- Down on the Farm 19: November 2019 – Tony Palmer
- Malcolm Allen Remembered – Don lord
- Licence, Aircraft and Medical Combinations
- Sharing the Air with Drones – It’s coming!
Down on the Farm 19: November 2019
Klemm L25C G-ACXE
We are in the middle of preparing and painting the all wood wings. We have to sand down the polyester resin surface, fill the staple holes with stopper and sand down again. We then put pencil lines 1” either side of any timber seam and then apply a 2” polyester pinked edged tape to all seams with white cellulose paint (dope). We have used short sections of 2” polyester pinked edged bias tape on curved edges (ie wing tips) and 4” polyester pinked edged tape in special places as required.
Top face of port wing with tapes applied.
Then it’s a coat of 2 pack white primer over the tapes, we then make sure all the tapes have laid flat especially the pinked edges which have a habit of standing up. Once that is complete it’s the final coat of white primer. De-nib the undercoat and then at least three coats of yellow so that the correct colour is obtained.
A painted wing.
These wings are big!! A 13 metre wingspan with 219.5 sq ft of wing area which means we have to prepare and paint in excess of 440 sq ft of surface area.
The British Gliding Association are running a safety campaign about tug-upsets which have seen an increase over the last few years. This diagram shows the essence of the problem! [Trigger warning, don’t click the link if of a nervous disposition.]
Well, it scared me! Here are more details of the campaign: members.gliding.co.uk/bga-safety-management/safe-aerotowing/
The drawing is a beautifully clear explanation of the issue. Are there any other images that convey safety critical information in such a compelling way?
Malcolm Allen Remembered
If you look in the November Light Aviation Mag on page 16 you will see a pilot from Austria receiving the Malcolm Allen trophy. Malcolm was a keen member of the strut, he learnt to fly at Shoreham, had become an instructor and was building hours towards a commercial licence. He was sadly killed while collecting an aircraft for a strut member. On returning to Shoreham the aircraft in front stopped on the runway, the engine in the D9 cut when he tried to overshoot and avoiding the houses he stalled in. There is a bench in his name on the grass roundabout in front of the terminal building, the tankard in his memory was donated by his parents.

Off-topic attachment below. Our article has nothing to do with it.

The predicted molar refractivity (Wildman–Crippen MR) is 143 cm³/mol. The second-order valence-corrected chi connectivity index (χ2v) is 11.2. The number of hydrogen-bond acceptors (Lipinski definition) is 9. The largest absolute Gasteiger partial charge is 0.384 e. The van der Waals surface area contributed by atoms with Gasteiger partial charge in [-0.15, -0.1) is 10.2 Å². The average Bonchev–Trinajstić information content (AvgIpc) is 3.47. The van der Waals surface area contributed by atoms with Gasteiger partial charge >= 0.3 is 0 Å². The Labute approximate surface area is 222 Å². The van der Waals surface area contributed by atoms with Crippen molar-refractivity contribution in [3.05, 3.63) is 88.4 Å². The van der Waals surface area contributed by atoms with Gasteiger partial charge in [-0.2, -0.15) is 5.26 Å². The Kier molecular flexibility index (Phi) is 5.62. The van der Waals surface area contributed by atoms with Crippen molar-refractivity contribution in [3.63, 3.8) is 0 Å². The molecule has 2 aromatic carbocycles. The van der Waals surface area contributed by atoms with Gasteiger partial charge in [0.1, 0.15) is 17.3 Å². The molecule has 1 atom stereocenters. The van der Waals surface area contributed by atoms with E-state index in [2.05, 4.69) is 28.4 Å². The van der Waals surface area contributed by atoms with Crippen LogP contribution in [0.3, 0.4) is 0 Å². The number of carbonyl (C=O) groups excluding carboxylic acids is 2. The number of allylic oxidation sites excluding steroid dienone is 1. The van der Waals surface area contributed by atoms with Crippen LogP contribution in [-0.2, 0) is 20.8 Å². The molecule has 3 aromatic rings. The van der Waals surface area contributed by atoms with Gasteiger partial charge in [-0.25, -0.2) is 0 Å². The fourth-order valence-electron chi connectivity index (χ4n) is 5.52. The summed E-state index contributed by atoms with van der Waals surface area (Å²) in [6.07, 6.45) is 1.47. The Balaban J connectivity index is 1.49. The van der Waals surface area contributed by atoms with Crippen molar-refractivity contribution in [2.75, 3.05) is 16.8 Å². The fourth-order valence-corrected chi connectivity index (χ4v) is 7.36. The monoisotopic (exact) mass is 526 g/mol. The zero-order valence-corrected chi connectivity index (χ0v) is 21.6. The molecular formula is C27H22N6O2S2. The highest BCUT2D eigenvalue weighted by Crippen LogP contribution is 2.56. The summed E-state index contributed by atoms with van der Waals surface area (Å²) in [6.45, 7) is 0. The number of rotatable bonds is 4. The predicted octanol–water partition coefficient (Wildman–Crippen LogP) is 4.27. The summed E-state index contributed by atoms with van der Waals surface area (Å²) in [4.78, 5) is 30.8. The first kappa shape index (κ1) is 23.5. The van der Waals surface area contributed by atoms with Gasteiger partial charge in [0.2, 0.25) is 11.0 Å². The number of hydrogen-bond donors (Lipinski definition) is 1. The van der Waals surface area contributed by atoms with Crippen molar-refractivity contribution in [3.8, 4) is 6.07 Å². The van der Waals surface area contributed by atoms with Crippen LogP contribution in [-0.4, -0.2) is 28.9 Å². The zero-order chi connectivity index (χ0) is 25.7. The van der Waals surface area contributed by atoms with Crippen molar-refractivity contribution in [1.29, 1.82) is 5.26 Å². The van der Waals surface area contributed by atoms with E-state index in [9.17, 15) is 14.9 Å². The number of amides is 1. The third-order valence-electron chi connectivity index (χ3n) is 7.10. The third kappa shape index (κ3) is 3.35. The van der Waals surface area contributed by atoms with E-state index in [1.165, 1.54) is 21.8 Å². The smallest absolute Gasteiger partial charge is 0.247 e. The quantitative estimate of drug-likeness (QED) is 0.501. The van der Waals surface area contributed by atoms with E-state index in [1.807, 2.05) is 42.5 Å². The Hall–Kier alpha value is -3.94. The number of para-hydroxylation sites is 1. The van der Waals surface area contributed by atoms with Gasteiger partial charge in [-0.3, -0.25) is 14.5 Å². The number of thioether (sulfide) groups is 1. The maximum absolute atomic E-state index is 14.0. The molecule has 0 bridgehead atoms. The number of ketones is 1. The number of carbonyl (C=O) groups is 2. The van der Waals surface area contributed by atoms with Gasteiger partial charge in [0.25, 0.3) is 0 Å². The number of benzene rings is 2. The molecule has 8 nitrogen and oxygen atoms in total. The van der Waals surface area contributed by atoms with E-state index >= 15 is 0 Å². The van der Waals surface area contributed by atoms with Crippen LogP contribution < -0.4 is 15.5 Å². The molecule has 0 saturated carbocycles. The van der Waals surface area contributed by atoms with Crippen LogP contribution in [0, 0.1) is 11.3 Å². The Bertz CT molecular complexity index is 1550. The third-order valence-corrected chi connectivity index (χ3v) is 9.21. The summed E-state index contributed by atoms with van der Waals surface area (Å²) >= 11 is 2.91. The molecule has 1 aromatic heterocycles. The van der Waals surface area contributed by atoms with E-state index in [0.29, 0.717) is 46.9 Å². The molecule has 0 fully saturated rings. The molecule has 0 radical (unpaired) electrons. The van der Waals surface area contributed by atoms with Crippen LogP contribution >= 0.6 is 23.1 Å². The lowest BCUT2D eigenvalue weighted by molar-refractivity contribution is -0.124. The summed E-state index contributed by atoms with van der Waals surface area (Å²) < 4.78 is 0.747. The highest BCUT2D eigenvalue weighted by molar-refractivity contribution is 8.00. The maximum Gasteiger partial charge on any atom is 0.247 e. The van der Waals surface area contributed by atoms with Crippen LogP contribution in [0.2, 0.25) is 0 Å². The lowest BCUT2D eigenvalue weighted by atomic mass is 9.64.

Licence, Aircraft and Medical Combinations
Having got myself thoroughly confused when trying to find out what medical I need to go flying again after my heart-bypass, I came across this brilliant resource produced by Dave White with help from The Flyer Forum. It’s a table showing the revalidation requirements for class ratings and licence: www.dropbox.com/s/3lfwf7rp19tr9wl/20171015-Reval-by-Experience-ISSUE_1-5.pdf
Of course, in an ideal world this information should be available in easy to understand form from the CAA horse’s mouth, i.e. in CAP1441 but that was withdrawn on 17 October 2018 and hasn’t been replaced! As it is not an official source, Dave’s table requires a health warning, but in the absence of something official it’s at least a start in finding out what might be what.
Sharing the Air with Drones – It’s coming!
The CAA have just published a document, CAP 1861: Beyond Visual Line of Sight in Non-Segregated Airspace, that sets a framework for integrating remotely piloted and automated drones into airspace with conventionally piloted aircraft. They acknowledge that the technology is not there yet – though it is on its way – so the document sets out a pathway for its safe development. It seems a much more considered approach than what appears to have been adopted for the introduction of self-driving cars. It is only 10 pages long, presented essentially as bullet points, so an easy read.
Regular meetings are in the Lounge Bar, The Swiss Cottage, Shoreham, 7:30pm.
For the latest list of events, go to the Events page on the Strut website.
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